It’s a question we probably take for granted, but are you exercising safe practices when using an elevator at your workplace? Or, do you know what to do—maybe more importantly what not to do—if stuck in an elevator.
Two recent workplace deaths from elevator accidents, a Cal State Long Beach employee who was crushed to death while trying to climb out of a stalled elevator , and a Manhattan office worker, who became caught in the doors as the elevator ascended , prompted lawyer Mark Bello, to offer some sound elevator passenger safety advice is his “Despite Recent Fatalities Are Elevators Safe?”  blog post.
Although elevators are relatively safe, following simple guidelines can help further improve passenger safety. It’s important not only know how to properly ride elevators, but also what to do if the elevator becomes stalled, Bello writes.
Then he offers some tips from Elevator Escalator Safety Foundation , two of which could have avoided the accidental deaths mentioned above:
- Never climb out of a stalled elevator. Use the “alarm” or “help” button, the telephone or the intercom to call for assistance. Above all, wait for qualified help to arrive and never try to leave an elevator that has not stopped normally.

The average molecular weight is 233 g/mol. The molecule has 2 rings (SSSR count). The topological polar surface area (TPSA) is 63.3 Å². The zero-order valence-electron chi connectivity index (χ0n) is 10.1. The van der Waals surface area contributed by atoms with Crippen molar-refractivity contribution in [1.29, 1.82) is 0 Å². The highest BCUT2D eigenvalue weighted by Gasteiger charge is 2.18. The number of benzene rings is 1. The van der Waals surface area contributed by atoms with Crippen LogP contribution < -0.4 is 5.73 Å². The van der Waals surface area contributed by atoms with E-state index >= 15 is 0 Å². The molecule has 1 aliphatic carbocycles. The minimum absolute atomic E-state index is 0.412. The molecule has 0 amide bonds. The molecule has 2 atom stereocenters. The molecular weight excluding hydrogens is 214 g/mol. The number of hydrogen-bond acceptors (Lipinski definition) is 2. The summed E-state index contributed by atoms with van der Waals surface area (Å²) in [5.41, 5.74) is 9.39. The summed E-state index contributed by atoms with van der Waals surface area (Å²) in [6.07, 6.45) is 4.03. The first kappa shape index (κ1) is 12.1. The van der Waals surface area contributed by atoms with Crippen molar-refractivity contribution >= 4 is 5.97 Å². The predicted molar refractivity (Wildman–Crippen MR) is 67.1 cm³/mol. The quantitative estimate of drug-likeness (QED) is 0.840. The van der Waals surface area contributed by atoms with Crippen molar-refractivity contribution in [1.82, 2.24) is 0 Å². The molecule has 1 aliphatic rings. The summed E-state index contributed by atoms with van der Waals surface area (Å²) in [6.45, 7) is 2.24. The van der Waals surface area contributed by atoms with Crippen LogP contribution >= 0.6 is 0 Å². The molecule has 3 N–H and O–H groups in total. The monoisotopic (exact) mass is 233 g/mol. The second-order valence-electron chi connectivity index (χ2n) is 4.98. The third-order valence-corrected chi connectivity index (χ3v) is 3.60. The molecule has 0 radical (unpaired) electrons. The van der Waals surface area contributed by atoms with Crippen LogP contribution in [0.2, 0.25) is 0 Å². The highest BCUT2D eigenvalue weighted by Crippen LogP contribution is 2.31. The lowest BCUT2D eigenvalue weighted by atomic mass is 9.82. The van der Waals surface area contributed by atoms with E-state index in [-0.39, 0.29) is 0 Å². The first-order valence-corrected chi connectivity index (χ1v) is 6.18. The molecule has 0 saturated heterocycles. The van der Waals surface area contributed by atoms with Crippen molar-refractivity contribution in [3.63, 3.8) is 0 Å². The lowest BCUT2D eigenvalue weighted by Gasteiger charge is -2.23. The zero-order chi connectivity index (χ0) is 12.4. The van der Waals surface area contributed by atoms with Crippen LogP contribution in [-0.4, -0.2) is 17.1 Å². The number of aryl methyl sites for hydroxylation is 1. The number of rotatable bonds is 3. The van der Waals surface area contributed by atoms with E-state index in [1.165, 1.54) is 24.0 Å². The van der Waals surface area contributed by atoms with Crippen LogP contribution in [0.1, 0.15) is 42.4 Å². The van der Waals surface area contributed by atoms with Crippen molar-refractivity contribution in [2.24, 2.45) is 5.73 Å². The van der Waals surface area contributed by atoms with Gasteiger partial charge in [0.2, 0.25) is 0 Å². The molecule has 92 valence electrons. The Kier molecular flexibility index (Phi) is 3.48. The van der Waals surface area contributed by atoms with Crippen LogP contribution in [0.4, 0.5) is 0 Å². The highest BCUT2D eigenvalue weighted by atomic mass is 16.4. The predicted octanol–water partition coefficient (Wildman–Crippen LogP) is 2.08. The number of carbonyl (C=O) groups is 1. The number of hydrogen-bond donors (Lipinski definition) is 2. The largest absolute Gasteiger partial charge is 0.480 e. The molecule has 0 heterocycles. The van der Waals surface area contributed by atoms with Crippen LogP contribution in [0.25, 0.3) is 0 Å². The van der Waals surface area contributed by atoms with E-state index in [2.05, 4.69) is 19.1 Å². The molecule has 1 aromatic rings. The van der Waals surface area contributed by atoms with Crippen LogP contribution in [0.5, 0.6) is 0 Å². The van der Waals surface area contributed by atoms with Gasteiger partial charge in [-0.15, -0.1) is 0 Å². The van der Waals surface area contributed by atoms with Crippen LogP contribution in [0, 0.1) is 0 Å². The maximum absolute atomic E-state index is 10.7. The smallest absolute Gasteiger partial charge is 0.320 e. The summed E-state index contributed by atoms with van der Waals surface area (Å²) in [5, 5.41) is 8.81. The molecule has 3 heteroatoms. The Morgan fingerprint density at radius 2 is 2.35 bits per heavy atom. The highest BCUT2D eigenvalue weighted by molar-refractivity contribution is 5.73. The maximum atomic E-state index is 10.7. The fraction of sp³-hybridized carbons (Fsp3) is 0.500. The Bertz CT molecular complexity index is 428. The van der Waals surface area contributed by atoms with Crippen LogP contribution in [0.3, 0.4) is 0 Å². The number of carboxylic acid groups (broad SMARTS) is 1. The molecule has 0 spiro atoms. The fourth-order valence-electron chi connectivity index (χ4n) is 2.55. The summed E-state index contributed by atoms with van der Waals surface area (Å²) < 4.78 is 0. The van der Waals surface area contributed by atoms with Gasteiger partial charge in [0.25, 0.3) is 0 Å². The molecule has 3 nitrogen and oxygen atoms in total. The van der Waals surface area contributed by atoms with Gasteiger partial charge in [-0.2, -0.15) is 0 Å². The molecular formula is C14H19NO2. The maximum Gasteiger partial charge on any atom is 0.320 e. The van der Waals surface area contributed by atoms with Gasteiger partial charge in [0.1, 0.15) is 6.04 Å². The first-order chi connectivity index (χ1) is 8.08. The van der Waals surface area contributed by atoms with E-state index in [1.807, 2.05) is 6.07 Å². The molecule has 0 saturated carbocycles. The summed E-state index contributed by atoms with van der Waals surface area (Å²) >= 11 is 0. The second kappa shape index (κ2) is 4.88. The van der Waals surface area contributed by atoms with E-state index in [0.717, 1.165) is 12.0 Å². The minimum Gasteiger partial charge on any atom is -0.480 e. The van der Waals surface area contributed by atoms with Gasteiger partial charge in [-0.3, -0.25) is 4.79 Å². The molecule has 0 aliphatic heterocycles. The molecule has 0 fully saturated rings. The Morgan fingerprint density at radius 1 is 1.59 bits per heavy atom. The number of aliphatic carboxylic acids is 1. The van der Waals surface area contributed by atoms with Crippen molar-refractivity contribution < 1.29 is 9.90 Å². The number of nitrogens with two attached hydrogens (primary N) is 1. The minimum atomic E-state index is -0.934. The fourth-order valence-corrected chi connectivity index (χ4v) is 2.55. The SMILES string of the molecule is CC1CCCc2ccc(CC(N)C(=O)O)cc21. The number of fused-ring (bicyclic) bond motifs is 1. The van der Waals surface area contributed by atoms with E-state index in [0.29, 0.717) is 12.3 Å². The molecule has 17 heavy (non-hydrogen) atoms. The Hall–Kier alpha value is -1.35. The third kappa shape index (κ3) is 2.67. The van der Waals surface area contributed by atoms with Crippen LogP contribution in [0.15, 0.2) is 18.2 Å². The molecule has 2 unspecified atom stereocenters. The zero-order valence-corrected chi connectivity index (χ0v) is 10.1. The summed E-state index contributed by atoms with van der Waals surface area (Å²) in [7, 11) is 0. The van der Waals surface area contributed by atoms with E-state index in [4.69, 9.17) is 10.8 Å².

- Don’t attempt to maneuver in or stop closing doors, wait for the next car. Stand clear of the doors – keep clothes and carry-ons away from the opening.
“Deaths and Injuries Involving Elevators and Escalators,”  a report of the Center To Protect Workers’ Rights, A report produced by the Center for Construction Research and Training, cited Bureau of Labor Statistics showing “68 elevator-related deaths from 1992-2003 among people using elevators while at work, an average of six passenger deaths per year.” The majority of the deaths, 60%, involved falling into the elevator shaft, and 20% of deaths were from involved being “caught in the elevator door or between the elevator and door or shaft,” according to the report.
Do you take elevator safety for granted in your workplace, or are you more likely now to think, even just a bit, about safety when during the literal ups and downs of your work day? Let us know in the comment section below.